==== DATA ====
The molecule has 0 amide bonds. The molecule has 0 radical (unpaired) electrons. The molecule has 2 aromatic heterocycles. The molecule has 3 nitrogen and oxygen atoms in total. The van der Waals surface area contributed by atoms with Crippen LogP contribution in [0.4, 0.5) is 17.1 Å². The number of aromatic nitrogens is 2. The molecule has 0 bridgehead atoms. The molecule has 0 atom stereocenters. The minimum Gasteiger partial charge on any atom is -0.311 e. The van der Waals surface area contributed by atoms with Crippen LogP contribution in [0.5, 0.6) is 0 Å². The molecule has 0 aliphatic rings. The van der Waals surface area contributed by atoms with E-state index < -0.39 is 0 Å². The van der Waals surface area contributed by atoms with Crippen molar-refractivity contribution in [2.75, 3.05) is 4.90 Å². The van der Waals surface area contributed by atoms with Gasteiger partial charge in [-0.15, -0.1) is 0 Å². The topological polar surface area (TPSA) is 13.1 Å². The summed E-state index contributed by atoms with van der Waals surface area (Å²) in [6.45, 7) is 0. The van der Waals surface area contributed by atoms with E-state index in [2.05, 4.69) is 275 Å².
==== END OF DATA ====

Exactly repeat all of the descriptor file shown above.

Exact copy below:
The molecule has 0 amide bonds. The molecule has 0 radical (unpaired) electrons. The molecule has 2 aromatic heterocycles. The molecule has 3 nitrogen and oxygen atoms in total. The van der Waals surface area contributed by atoms with Crippen LogP contribution in [0.4, 0.5) is 17.1 Å². The number of aromatic nitrogens is 2. The molecule has 0 bridgehead atoms. The molecule has 0 atom stereocenters. The minimum Gasteiger partial charge on any atom is -0.311 e. The van der Waals surface area contributed by atoms with Crippen LogP contribution in [0.5, 0.6) is 0 Å². The molecule has 0 aliphatic rings. The van der Waals surface area contributed by atoms with E-state index < -0.39 is 0 Å². The van der Waals surface area contributed by atoms with Crippen molar-refractivity contribution in [2.75, 3.05) is 4.90 Å². The van der Waals surface area contributed by atoms with Gasteiger partial charge in [-0.15, -0.1) is 0 Å². The topological polar surface area (TPSA) is 13.1 Å². The summed E-state index contributed by atoms with van der Waals surface area (Å²) in [6.45, 7) is 0. The van der Waals surface area contributed by atoms with E-state index in [2.05, 4.69) is 275 Å².